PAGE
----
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Non-steroidal anti-inflammatory drugs for the treatment of pain and immobility-associated osteoarthritis: consensus guidance for primary care



Osteoarthritis is a common presentation in primary care, and non-selective non-steroidal anti-inflammatory drugs (sometimes also referred to as traditional NSAIDs or tNSAIDs) and selective cyclo-oxygenase 2 inhibitors (COX-2 inhibitors) are commonly used to treat it. The UK's National Institute for Health and Clinical Excellence (NICE) recommends taking patient risk factors into account when selecting a tNSAID or a COX-2 inhibitor, but GPs have lacked practical guidance on assessing patient risk.


A multi-disciplinary group that included primary care professionals (PCPs) developed an evidence-based consensus statement with an accompanying flowchart that aimed at providing concise and specific guidance on NSAID use in osteoarthritis treatment. An open invitation to meet and discuss the issue was made to relevant healthcare professionals in South Yorkshire. A round table meeting was held that used a modified nominal group technique, aimed at generating opinions and ideas from all stakeholders in the consensus process. A draft developed from this meeting went through successive revisions until a consensus was achieved.


Four statements on the use of tNSAIDs and COX-2 inhibitors (and an attached category of evidence) were agreed: 1) tNSAIDs are effective drugs in relieving pain and immobility associated with osteoarthritis. COX-2 inhibitors are equally effective; 2) tNSAIDs and COX-2 inhibitors vary in their potential gastrointestinal, liver, and cardio-renal toxicity. This risk varies between individual treatments within both groups and is increased with dose and duration of treatment; 3) COX-2 inhibitors are associated with a significantly lower gastrointestinal toxicity compared to tNSAIDs. Co-prescribing of aspirin reduces this advantage; 4) PPIs should always be considered with a tNSAID and with a COX-2 inhibitor in higher GI risk patients. An accompanying flowchart to guide management was also agreed.


Individual patient risk is an important factor in choice of treatment for patients with osteoarthritis and the consensus statement developed offers practical guidance for GPs and others in primary care. Where there are clinical uncertainties, guidance developed and agreed by local clinicians has a role to play in improving patient management.

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Osteoarthritis is a common presentation in primary care, responsible for an estimated 2.4% of all GP consultations in the UK, and a major contributor to the annual 10.1 million consultations for musculoskeletal conditions overall [1]. Those with osteoarthritis have an increased risk of death from any cause, and particular for mortality related to cardiovascular disease and dementia [2].

Traditional non-steroidal anti-inflammatory drugs (tNSAIDs) are effective drugs in relieving pain and inflammation associated with osteoarthritis and other musculoskeletal conditions, and in promoting mobility and physical activity. They are commonly prescribed in primary care. Agents that selectively inhibit cyclo-oxygenase 2 (COX-2 inhibitors) are equally effective [36].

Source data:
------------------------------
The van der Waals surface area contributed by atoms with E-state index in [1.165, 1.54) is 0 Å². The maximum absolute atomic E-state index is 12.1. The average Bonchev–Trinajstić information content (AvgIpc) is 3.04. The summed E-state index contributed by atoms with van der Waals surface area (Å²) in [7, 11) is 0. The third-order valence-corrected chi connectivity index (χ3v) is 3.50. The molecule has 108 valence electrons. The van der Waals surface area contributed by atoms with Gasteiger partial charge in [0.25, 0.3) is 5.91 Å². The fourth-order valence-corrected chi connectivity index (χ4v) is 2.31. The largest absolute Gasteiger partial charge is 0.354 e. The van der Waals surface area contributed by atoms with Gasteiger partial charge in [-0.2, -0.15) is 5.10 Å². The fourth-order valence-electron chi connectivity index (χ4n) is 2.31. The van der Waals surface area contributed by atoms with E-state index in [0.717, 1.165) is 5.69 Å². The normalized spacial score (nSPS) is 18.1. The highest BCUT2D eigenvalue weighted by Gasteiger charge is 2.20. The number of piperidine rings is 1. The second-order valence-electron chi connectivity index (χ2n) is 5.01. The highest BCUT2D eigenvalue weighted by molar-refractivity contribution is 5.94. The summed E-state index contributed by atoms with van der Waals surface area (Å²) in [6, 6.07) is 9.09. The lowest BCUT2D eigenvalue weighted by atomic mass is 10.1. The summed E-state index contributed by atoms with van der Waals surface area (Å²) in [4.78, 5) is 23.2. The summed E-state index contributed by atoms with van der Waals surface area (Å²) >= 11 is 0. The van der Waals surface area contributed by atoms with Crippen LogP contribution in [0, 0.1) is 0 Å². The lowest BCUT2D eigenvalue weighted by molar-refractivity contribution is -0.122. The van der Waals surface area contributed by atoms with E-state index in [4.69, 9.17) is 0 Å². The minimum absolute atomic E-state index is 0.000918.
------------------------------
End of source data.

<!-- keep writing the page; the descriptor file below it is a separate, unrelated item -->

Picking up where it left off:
In its guidance on osteoarthritis the National Institute for Health and Clinical Excellence (NICE) recommends initial management with education, advice and information, strength and aerobic exercise, and weight loss for overweight and obese patients, followed by treatment with paracetamol or topical NSAIDs if initial treatment is not successful [7].

Where paracetamol or topical NSAIDs are ineffective for pain relief, NICE suggests consideration of an oral non-selective NSAID or a COX-2 inhibitor, prescribed with a proton pump inhibitor (PPI). The NICE guidance suggests taking individual patient risk factors including age into account when selecting a tNSAID or COX-2 inhibitor, with assessment and ongoing monitoring of risk factors.

While the effectiveness of both tNSAIDs and COX-2 inhibitors is similar, the potential adverse effects vary. In particular COX 2 inhibitors are associated with a lower risk of gastrointestinal adverse effects compared to tNSAIDS, and there is some evidence that naproxen is associated with a lower cardiovascular risk than other tNSAIDs [6, 8].

The NICE guidance is a useful basis for clinical practice, but in their communications with GPs, for example in referral letters and at educational events, rheumatologists in South Yorkshire identified some uncertainty about its detailed application in the wake of rapidly-evolving new evidence on the risks and benefits of tNSAIDs and COX-2 inhibitors. In particular GPs were unsure about how to assess the risk status of patients who could benefit from a tNSAID or COX-2 inhibitor, and so to identify the most appropriate treatment. Following the high-profile withdrawal of the COX-2 inhibitor rofecoxib in 2004 in the wake of concerns about cardiovascular safety [9], and the subsequent withdrawals of valdecoxib (because of a high rate of serious skin adverse effects and concerns about cardiovascular safety) [10] and lumiracoxib (because of severe hepatic adverse events) [11] some GPs believed that all COX-2 inhibitors had been withdrawn.